When Bruce McKenzie went to an antique auction more than 20 years ago he had no idea it would lead to a successful business, which has thrived in Northville Township for the last 16 years.
“I got into the antique business by breaking my knee skiing,” McKenzie said. “I was home and I had nothing to do and I saw an auction in the paper. I said to my girlfriend, Linda, who’s now my wife, why don’t we go to this auction? It looks like it might be fun. We went and I came home with a car full of stuff. After that, we just went to auctions for about three years. All we did was go on the weekends and buy stuff.”
Each antique he purchased was intriguing in its own way. He quickly found himself immersed in his new found hobby.
“I bought so much stuff. The auctioneers thought I was a dealer,” McKenzie said.
After setting up a spot in an antique mall that he later realized was poorly ran, the idea to open his own place came to mind.
“I said to my girlfriend, Linda, we can do this a lot better than this,” McKenzie said. “It wasn’t until we got married before I could talk her into doing it.”
Bruce’s wife Linda began looking for a place in her spare time, and eventually came across the perfect location for them. Sixteen years later, the Knightsbridge Antique Mall is home to two hundred dealers on twenty-six thousand square feet.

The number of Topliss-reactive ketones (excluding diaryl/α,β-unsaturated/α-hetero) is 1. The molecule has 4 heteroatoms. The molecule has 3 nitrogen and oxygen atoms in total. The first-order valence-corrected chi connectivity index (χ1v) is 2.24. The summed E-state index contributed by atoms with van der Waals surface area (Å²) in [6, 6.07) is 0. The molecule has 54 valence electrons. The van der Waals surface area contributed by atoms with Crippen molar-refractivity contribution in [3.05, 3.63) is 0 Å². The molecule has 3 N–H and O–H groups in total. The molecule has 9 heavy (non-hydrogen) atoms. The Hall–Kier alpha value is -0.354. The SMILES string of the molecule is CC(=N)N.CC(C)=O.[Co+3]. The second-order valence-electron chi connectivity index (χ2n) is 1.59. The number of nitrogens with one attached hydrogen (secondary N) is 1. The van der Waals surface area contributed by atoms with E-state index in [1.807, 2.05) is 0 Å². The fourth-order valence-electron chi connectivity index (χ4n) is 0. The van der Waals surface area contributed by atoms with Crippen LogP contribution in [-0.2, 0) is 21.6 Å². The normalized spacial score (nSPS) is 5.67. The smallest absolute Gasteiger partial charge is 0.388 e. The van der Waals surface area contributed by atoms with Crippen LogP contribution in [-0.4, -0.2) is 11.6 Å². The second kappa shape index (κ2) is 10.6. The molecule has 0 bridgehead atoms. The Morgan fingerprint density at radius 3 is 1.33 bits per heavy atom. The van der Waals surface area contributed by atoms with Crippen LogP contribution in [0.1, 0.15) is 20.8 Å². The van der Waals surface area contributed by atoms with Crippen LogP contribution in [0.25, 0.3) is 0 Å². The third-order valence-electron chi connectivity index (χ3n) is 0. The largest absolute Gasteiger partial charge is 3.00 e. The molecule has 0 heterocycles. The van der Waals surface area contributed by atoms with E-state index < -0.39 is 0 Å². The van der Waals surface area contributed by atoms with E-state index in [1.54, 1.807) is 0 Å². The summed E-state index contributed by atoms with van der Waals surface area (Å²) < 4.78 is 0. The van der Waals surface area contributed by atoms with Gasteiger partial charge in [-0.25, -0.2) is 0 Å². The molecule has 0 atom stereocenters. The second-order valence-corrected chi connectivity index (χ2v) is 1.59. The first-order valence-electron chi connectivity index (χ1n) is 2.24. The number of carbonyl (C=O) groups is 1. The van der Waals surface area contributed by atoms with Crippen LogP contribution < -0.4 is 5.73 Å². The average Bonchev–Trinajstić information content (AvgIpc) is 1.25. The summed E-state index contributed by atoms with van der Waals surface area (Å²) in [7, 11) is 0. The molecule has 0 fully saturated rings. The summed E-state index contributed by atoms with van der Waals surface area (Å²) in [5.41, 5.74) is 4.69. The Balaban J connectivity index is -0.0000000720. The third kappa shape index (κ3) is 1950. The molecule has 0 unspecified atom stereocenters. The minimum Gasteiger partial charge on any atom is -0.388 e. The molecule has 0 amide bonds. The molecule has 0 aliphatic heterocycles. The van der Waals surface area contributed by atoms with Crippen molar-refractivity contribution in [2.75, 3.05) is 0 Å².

Over the years, Bruce has purchased items from many different customers – people in Northville and far beyond.
“People send their friends to me. I get relatives, daughters. It’s amazing how after 16 years, I’ve bought things from parents and now I’m buying things from their children,” McKenzie said.
He added, “I love what I do.”
Community groups also hire Bruce to come out to speak about antiques, answer questions and also appraise two items for each attendee. Regardless if there are only 20 people in the audience, or 150, he stays until everyone has had a chance to speak with him about their treasures. All the money he collects for these events goes to the American Cancer Society.
“I’ve lost a lot of friends to cancer,” McKenzie said. “My father died of cancer too, so that’s why I have a soft spot for the charity.”
Bruce enjoys giving back to the community. He uses his experience with identifying items of value- to find pieces he's sure will make a bigger profit for charity when they sell in his store.
“I go out when they’re having a rummage sale and I’ll go in [a few days before] and I’ll pick out things that I think I can sell for a lot more than they’ve got them marked” McKenzie said. “When I sell them, I give them 100% of what I sell it for. I do it for about ten churches and help the American Cancer Society, selling things through donations. I also do it for a program near my home called Community Sharing, who helps people that are down on their luck.”